Companies must have methods for controlling risks inherent in activities with -
(a) a high probability of success, but
(b) can produce catastrophic losses with just one failure.
The ultimate risk management responsibility for publicly owned corporations is to assure that a company cannot be crippled if a business strategy / model goes horribly wrong.It is impossible to manage against the risk of high loss magnitude events unless corporate risk managers and senior management agree to start all risk analysis with two words -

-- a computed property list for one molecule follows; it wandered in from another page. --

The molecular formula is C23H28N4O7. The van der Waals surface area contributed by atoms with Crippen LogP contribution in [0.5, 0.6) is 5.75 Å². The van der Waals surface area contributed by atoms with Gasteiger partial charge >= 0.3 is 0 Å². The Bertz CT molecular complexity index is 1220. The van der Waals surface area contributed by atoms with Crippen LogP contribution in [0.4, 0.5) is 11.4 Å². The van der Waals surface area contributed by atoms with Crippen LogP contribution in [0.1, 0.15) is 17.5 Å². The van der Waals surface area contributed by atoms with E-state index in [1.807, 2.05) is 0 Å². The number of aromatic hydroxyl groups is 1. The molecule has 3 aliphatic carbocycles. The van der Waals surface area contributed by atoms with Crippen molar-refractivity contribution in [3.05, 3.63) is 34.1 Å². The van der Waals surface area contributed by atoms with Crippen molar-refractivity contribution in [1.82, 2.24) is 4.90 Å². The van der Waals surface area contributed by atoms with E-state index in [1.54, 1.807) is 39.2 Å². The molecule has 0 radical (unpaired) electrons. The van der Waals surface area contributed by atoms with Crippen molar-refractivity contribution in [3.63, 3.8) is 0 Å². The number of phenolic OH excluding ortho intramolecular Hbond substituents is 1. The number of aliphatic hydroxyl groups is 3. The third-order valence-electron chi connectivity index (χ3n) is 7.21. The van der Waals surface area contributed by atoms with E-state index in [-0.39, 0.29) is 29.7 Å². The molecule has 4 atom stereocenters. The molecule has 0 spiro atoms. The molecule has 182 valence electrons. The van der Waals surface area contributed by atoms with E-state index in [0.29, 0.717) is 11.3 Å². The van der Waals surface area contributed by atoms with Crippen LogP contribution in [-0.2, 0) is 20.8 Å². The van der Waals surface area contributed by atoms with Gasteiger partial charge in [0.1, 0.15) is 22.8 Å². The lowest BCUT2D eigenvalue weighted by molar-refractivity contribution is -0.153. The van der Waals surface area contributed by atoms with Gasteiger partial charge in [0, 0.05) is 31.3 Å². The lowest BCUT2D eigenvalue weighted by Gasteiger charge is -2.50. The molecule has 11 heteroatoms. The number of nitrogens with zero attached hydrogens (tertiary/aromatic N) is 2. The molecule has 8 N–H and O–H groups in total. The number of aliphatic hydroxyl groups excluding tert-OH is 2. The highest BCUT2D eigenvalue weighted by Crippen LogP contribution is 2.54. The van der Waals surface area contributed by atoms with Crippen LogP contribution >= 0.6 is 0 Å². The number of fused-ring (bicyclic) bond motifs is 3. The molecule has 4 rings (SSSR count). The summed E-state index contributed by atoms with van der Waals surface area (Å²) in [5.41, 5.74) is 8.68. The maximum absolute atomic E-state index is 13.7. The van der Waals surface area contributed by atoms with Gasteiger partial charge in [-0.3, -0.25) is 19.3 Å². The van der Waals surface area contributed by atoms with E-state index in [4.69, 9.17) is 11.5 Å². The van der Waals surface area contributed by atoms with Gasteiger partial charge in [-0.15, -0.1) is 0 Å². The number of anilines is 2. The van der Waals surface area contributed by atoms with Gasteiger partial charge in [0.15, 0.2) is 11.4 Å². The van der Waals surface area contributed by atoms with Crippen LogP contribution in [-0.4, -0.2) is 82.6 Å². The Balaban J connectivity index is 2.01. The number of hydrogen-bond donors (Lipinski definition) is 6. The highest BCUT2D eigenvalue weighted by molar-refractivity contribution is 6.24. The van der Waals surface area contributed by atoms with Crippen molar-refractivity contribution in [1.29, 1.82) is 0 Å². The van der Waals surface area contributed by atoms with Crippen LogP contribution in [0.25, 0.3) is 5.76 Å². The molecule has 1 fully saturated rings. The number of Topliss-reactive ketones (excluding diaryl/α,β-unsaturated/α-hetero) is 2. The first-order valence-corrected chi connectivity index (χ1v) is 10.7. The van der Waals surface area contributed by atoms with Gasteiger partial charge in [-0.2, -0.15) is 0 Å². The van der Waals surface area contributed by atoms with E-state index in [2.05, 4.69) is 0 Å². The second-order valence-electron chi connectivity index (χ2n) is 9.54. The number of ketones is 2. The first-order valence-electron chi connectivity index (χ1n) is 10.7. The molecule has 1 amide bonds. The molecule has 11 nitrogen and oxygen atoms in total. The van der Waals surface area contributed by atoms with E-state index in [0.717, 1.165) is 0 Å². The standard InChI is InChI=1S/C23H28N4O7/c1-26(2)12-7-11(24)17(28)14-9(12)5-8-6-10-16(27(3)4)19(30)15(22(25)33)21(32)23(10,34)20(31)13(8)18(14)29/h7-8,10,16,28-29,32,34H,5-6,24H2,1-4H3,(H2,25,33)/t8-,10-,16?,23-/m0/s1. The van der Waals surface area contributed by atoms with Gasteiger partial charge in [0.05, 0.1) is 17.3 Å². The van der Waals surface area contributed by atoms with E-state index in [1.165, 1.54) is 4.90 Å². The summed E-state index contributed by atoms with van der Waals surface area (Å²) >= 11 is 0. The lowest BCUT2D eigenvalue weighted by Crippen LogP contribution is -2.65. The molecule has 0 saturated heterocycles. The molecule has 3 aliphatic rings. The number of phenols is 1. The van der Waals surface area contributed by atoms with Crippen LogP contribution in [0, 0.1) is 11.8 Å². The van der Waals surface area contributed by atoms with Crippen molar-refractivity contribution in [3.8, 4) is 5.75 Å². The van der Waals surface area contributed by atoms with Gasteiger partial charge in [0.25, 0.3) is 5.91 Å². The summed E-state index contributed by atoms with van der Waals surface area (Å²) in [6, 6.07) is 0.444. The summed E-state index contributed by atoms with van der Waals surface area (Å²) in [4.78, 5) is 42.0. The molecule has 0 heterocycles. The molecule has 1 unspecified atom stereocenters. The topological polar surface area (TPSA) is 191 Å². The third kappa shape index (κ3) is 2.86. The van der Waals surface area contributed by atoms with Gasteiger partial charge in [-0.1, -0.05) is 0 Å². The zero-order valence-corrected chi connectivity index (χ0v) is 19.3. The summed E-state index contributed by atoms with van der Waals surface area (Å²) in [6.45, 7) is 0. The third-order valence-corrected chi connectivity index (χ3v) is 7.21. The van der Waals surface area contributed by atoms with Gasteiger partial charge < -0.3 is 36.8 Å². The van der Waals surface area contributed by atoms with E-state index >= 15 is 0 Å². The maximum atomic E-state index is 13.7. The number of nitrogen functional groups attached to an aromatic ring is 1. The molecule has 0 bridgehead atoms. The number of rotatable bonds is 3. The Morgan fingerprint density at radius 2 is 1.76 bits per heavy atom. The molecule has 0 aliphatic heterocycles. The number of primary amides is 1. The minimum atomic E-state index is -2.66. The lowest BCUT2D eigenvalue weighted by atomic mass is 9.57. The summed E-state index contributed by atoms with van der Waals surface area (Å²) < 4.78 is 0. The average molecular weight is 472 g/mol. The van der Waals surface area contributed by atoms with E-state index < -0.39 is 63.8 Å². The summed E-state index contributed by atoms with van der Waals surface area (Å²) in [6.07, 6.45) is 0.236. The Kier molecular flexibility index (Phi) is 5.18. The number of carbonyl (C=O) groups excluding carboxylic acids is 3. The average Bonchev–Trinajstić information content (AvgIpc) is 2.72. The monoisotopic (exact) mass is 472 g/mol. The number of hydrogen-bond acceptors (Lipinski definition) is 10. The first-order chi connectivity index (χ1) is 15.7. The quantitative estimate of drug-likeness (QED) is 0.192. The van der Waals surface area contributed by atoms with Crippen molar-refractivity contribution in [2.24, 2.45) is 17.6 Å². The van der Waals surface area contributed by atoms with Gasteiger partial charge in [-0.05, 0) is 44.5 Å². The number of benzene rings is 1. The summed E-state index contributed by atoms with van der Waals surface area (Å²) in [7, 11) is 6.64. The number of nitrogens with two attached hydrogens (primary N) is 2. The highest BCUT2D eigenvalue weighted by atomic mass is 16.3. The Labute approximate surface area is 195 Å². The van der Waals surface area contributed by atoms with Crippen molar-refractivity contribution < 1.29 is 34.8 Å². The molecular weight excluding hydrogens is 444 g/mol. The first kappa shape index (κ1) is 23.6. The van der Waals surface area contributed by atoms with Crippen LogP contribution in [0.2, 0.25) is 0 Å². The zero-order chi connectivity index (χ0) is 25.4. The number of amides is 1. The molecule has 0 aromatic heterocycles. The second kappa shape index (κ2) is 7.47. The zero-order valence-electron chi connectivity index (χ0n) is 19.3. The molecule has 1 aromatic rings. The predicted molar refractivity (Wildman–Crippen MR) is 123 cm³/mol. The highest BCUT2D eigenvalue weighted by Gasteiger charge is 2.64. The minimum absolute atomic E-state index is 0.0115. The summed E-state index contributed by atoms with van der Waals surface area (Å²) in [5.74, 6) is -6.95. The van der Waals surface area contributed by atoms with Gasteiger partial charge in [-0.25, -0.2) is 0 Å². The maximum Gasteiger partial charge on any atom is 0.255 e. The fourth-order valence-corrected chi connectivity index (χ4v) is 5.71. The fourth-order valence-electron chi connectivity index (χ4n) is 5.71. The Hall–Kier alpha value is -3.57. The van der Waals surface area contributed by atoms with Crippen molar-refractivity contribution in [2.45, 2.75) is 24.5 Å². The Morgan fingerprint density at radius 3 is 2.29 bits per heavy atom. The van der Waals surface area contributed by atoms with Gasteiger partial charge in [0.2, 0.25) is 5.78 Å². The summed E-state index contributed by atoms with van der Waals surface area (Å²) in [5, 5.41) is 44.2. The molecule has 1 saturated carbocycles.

"WHAT" and "IF"
What if our hedging strategy fails?
What if home prices fall? (the common sense question that could have prevented the failure of Lehman Brothers, and Bear Stearns - and maybe even the financial crisis)
* * *
So, why weren't these basic questions asked by nearly enough companies during the housing bubble?
That's right - Because an overloaded money train was pulling into Wall Street and Orange County, California (the epicenter of nonprime lending) on a regular basis, and asking "what if" questions would have yielded (pun intended) answers that lenders and bankers did not want to hear. This is risk management by denial (also called willful blindness or, more colorfully, burying one's common sense in the sand).